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By Bryan Newbury
November 4, 2006

At least there’s Keith Olbermann.

Though certain reviewers have called comparisons to the antiwar movement during the Nixon administration to that of today’s tumult, one would need blinders fitted for a thoroughbred to avoid obvious parallels. The U.S. vs. John Lennon begins with an archetypal image of the scene in the late 1960’s and early 1970’s. A concert is being held for jailed MC5 manager and marijuana legalization activist John Sinclair. Sinclair’s offense? Offering two joints to an undercover agent. His sentence? Ten years maximum security.

Enter a cast of fellow musicians and activists. At center stage is John Lennon, armed with National Resophonic guitar and his wife Yoko. We are to find out that the simple act of singing on Sinclair’s behalf coincided with the Michigan Supreme Court summarily overturning the conviction they’d recently upheld. Maybe there’s something to this whole rock ‘n roll thing.

The U.S. vs. John Lennon follows this scene with a bit of exposition. Much of it isn’t altogether necessary to fans of Lennon. For that matter, fans of popular culture in the second half of the twentieth century. It does, however, serve to build the foundation for a narrative pacing that is commendable in documentary filmmaking.

It also does credit to the film’s subject by magnifying the iconic moments of Lennon’s professional and activist life beyond the soundbites. “Bigger than Jesus” comes up on cue. “Bagism,” with Lennon’s humorous quipping upon the public’s distaste for Yoko Ono in the shadow of the Beatles break-up. (“What has this Japanese witch done? She’s made him crazy.”) Like so many Lennon soundbites, there’s a real substantive thought process behind it. The U.S. … does a splendid job, for the most part, of contextualizing these moments ingrained within our national psyche. In the case of “Bagism,” Lennon was attempting to point out the advances civilization might make should they only look beyond surface and skin tone. He is a dreamer, after all.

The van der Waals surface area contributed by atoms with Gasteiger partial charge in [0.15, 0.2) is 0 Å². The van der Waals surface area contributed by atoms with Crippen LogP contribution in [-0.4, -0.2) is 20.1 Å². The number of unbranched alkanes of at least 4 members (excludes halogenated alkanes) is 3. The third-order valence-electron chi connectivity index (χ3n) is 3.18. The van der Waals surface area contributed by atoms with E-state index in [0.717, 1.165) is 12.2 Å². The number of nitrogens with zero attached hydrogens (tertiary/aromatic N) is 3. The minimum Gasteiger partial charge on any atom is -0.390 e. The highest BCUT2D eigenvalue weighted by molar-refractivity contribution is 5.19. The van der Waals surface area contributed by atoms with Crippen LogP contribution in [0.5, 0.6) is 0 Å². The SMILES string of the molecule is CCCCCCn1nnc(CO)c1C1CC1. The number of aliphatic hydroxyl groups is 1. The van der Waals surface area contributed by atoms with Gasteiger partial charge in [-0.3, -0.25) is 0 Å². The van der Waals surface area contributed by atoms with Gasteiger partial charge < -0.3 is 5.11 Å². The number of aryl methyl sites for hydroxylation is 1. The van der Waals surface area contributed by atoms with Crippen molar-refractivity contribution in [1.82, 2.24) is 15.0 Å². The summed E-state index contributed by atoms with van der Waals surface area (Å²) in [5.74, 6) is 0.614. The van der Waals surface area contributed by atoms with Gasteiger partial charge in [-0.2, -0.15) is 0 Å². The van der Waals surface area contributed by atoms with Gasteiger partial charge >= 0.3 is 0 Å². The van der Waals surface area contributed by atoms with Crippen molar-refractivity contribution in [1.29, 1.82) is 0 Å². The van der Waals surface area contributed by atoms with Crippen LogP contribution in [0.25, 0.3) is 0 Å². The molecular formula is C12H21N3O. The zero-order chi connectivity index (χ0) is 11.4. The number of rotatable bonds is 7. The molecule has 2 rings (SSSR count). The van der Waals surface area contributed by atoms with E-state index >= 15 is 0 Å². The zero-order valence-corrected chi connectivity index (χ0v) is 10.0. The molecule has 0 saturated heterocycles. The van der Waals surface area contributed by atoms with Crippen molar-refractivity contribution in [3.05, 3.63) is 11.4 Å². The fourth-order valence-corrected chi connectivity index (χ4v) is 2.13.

Later on, we’re treated to footage from his infamous argument with a New York Times reporter. You know, the one where he chastises her for refusing to let go of the mop top image, then she chastises him for being “ridiculous.” In The U.S. vs. John Lennon we are allowed to see much more of that conversation. Leaf and Scheinfeld deftly maneuver the rocky waters of a documentary based on such a public figure. There is much one has seen, but that extra sentence that doesn’t show up in Imagine or Anthology is very welcome. They haven’t closed the book on Lennon projects by a long stretch, but they have raised the bar. 

Of course, when dealing with this period in American history, one is beset by dichotomies from all directions. Lennon is, rightly, diagnosed by Gore Vidal (yes, the guest list is a who’s who of public intellectuals from Noam Chomsky to Vidal to George McGovern and a wonderful few minutes from Tariq Ali) as everything the ruling class in American politics despises. A working class hero standing for peace and love. Lennon’s working class credibility is a key point.

In typical ‘60’s fashion, we’re brought to the 1968 Democratic Convention. People speculate as to Lennon’s feelings and observations about this ignominious beatdown of peaceful protesters at the hands of the Chicago Police. Reflecting upon this moment, the viewer is quick to ruminate upon the class undertones in that melee. Surely the irony wasn’t lost on Lennon that the working class of Chicago were the men doling out the beatings and not the other way around.

They were complex times.

Yet, despite the apparent vacuousness of postmodern America, Lennon’s times don’t seem very far removed from our own. The only illustration one needs is footage of Nixon insisting that troop drawdowns are at hand (years before the end of the Vietnam War) while cautioning that there isn’t to be a timetable for withdrawal. Should the viewer need more evidence, he could consider the overwhelming paranoia of the FBI towards dissident movements or the urging of J. Edgar Hoover… placed brilliantly in the center of the film for dramatic nemesis effect… that this country needs good Christian soldiers. If that isn’t enough, there’s always John stating that peace can be viewed as a commodity. It is “like soap,” and should the housewife or soccer mom be presented with the product of peace or the product of war and death, well, the market has a way of deciding.